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Winter 2014





From the Tracks of a Wolf
By Galeo Saintz

By tracking wolf OR-7 for a month, a Wild Peace Alliance team consisting of a storyteller, wildlife tracker, documentary , educator, multimedia producer and conservationist aimed to stimulate conversations about wolf recovery and learn from the people of the land living close to wolves.

The Mexican Wolf/ Livestock Coexistence Plan: An Innovative Solution
By Sherry Barrett and Sisto Hernandez

A Mexican wolf recovery plan in New Mexico and Arizona avoids the problems of traditional compensation programs by instead paying ranchers for the presence of wolves. This innovative program has the potential to resolve a ranchers and conservationists. Download full article.

Shadows of the Wolf
By Robin Whitlock

The Eurasian wolf, sometimes known as the common wolf or Middle Russian forest wolf, was prevalent throughout Britain and Europe in ancient times. While it has long since been extinct in Britain, more than 200 place names in the British Isles might be associated with the former habitation of the Eurasian wolf.


From the Executive Director
by Rob Schultz

In this issue of International Wolf, we’re excited to share the story by Galeo Saintz of Wild Peace Alliance’s 1,200-mile (1,931-kilometer) expedition to retrace the footsteps of OR-7 on his epic two-year journeynia since 1924.Just a few years ago, opportunities like this were not possible. With remarkable advances in technology, scientists and the public are able to track the exact movements of wolves,  providing tremendous detail about how they live and the challenges they encounter.

Tracking the Pack

Management Discussions  Include Winter Tension
by Lori Schmidt, wolf curator, International Wolf Center

When the Wolf Care staff starts preparing for the winter sea-son, discussions about the possibilities of wolf rank-order changes inevitably occur. Wolves are most active in winter, and wolves in captivity tend to increase their dominance displays then while keeping a keen eye on each other for vulnerabilities. We have been through it before. Every time we introduce new pups to the exhibit, we experience the dynamics of pups maturing to yearlings and yearlings maturing to adults. One member of the Wolf Care team is tasked with being prepared for and adapting to any situation that arises. It’s my job as curator to provide insight to the team about key behaviors that might indicate a brewing issue and the management techniques that can be initiated.

Member Profile

Young Member Already Committed to Wolves
by Darcy Berus, Development Director, International Wolf Center

The letter at right is from one of our young International Wolf Center members, Jacob Tepsa, a seventh grader from Altoona, Wisconsin. He is the youngest of  five children and has participated  in several programs at the Interpretive Center in Ely, Minnesota, including a Wolf Trek Bus Trip in 2013 and a Wolf Watch program in 2014.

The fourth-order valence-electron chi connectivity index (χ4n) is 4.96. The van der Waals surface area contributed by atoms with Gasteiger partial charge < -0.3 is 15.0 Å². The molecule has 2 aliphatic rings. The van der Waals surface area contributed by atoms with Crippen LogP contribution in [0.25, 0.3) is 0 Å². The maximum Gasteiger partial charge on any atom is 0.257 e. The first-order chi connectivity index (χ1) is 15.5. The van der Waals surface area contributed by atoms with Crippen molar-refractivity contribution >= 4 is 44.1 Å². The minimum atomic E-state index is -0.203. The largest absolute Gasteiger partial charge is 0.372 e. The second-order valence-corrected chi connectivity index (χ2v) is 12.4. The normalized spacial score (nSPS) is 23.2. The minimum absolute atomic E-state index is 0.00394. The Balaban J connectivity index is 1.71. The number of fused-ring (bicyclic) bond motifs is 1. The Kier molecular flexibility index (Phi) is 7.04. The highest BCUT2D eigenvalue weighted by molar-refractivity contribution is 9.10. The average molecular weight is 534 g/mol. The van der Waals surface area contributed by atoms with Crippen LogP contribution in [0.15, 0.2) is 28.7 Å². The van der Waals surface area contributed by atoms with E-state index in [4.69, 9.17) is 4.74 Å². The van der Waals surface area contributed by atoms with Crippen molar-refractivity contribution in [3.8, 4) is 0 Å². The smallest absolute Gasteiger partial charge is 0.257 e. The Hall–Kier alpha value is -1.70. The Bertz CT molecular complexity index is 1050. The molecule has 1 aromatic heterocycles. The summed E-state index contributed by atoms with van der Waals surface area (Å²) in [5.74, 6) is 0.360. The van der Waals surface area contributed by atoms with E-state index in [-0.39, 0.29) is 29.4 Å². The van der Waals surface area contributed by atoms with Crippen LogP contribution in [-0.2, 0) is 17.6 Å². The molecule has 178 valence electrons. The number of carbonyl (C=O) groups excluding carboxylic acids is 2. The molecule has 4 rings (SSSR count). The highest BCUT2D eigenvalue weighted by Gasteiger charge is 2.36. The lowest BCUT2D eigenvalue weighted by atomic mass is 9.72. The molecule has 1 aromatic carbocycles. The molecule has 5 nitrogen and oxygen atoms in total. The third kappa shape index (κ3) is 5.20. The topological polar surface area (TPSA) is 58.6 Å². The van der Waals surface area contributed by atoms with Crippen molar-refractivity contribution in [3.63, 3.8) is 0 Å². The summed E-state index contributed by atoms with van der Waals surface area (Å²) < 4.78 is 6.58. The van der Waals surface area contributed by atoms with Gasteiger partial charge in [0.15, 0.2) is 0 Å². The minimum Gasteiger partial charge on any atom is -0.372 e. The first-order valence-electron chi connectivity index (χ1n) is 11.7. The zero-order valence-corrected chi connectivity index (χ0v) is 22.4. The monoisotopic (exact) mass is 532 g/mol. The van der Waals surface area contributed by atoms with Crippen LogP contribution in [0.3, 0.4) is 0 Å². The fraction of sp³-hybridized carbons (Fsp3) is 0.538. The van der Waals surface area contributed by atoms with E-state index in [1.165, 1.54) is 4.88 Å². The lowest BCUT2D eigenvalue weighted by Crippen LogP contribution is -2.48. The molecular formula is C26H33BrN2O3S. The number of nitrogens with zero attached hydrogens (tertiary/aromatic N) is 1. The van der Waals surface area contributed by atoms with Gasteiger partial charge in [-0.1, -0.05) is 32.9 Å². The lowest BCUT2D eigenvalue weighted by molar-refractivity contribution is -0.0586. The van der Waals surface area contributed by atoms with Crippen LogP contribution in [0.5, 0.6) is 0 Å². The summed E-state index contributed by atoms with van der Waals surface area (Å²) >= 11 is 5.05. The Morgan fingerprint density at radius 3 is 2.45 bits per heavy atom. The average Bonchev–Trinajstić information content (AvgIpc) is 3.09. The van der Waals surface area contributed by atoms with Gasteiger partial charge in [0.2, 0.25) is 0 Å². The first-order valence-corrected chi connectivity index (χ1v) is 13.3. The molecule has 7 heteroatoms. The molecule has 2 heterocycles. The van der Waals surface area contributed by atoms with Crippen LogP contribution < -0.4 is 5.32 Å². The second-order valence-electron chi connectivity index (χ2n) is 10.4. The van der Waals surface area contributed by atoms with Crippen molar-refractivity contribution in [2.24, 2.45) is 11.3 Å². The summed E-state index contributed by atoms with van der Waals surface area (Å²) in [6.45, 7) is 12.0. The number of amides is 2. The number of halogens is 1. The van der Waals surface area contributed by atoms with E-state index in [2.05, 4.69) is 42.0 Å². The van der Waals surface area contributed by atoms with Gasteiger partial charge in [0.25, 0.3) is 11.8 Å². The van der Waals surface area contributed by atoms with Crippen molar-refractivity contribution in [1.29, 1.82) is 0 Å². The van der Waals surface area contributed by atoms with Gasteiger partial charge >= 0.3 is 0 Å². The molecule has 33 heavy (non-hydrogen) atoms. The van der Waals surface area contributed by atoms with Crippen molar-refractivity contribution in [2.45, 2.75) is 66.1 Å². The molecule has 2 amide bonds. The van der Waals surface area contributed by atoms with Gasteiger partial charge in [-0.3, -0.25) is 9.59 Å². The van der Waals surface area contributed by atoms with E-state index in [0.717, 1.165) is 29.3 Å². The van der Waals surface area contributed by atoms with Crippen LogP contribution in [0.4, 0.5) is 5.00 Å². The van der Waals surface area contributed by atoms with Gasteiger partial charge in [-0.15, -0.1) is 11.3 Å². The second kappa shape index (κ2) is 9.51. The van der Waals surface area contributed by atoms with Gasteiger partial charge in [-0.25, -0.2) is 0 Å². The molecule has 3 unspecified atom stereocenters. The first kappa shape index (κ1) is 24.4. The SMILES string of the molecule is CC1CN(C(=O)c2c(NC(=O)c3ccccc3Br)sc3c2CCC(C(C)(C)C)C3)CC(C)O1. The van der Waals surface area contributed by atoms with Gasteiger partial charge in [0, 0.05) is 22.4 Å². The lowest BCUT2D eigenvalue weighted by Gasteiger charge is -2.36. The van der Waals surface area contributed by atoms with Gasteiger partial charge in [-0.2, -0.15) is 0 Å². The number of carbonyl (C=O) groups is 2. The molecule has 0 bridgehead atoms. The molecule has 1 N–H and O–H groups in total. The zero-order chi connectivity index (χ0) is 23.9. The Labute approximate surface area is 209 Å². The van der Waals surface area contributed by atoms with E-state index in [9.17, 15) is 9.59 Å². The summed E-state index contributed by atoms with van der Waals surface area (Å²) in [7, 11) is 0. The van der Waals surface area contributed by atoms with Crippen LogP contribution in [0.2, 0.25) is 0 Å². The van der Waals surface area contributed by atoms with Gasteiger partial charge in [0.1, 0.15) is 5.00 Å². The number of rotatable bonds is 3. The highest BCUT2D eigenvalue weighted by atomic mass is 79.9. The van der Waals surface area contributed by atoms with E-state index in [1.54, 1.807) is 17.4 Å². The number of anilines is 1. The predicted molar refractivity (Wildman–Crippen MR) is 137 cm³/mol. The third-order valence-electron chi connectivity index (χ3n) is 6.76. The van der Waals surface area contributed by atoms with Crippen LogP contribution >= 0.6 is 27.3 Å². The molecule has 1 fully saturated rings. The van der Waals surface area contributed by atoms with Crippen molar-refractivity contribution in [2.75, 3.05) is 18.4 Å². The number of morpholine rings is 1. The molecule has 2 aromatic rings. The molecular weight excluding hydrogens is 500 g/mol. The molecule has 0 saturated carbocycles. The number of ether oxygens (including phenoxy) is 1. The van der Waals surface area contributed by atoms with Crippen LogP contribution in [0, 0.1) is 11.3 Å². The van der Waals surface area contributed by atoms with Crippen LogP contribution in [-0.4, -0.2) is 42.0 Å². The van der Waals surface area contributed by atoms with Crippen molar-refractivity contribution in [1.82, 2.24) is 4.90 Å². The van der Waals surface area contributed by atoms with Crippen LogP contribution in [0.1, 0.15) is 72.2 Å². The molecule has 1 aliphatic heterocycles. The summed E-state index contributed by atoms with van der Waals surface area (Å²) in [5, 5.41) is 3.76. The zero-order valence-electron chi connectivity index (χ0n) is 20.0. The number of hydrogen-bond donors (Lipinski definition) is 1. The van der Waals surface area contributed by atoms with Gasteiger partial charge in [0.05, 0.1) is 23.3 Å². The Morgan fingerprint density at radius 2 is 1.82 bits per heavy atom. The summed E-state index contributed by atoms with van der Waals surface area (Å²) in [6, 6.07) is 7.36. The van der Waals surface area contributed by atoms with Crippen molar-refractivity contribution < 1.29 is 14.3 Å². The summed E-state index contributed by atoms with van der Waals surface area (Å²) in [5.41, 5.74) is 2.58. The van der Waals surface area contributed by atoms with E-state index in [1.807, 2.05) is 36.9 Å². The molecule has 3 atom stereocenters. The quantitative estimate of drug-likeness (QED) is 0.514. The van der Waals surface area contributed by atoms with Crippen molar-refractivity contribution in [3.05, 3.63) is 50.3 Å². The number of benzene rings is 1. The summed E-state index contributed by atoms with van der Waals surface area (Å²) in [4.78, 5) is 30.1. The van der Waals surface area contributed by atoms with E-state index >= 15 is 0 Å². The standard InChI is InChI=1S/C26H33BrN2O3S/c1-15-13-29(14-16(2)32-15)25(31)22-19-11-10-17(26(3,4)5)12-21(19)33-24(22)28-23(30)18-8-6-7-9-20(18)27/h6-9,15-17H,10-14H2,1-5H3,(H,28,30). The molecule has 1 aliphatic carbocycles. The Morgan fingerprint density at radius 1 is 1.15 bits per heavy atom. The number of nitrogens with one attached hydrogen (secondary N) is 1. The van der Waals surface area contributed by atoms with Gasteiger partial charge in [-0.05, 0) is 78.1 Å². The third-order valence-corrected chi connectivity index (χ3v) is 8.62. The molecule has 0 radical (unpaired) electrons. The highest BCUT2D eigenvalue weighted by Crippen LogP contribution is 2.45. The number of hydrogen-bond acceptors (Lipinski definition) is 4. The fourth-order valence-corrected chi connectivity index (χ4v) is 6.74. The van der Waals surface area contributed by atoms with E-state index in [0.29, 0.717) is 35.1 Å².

Wolves of the World

The Persistence of the Iberian Wolf
by Tracy O’Connell

In 1896 when Spanish railway workers gouged a narrow trench through Spain’s Sierra Atapuerca Mountains to join the mines of Sierra de la Demanda with Bilbao’s steel mills, they found more than limestone. Unwittingly, they stumbled upon one of the most astounding archaeological sites of all time: a tools and paintings of our earliest ancestors. Locked between countless layers of sediment, laid down like the pages of the world’s greatest history book, were the secrets to almost one million years of human evolution. Amid the bones of primitive man were those belonging to a myriad of evolving animal species including hyenas, European jaguars, lions and wolves. An estimated 850,000 years later, just one of these species remains—the Iberian wolf.

Personal Encounter

The Wolf and I
Text and photos by Linda Nervick

I woke up in my off-the-grid cabin on Cedar Lake near Ely, Minnesota, with the weight still on me from the  previous day’s announcement that the 2014 John Beargrease Sled Dog Marathon -ated with the race for a decade. The night before there had been a full moon, something I love, and I wanted to be at the cabin to take in its full glory. On my way to the cabin that October day, a reporter phoned, wanting to know why the race organizers had canceled the event in its 30th year.


What Inspires You?

Wolves often provide inspiration. Being inspired means that something or someone has influenced you in a way that makes you want makes you want to take action. Heidi Pinkerton, a photographer from Babbitt, Minnesota, found her inspiration in a wolf named Maya. After hearing that Maya, a former ambassador wolf, had passed away in March 2011, Heidi decided to try to photograph the aurora borealis, or northern lights. As she was setting up her camera, a lone wolf howled in the night air. Later that evening Heidi was able to capture pictures of the northern lights. Those pictures were the first of many northern light photographs that Heidi is famous for today.

A Look Beyond

If Only Wolves Could Tweet
by Janet Hoben

Today’s social media platforms afford wolf conservation organizations a powerful way to educate the public about wolves, inspire followers to take action, and raise funds for wolf recovery efforts. But how does the average wolf lover know where to turn for good social media sites?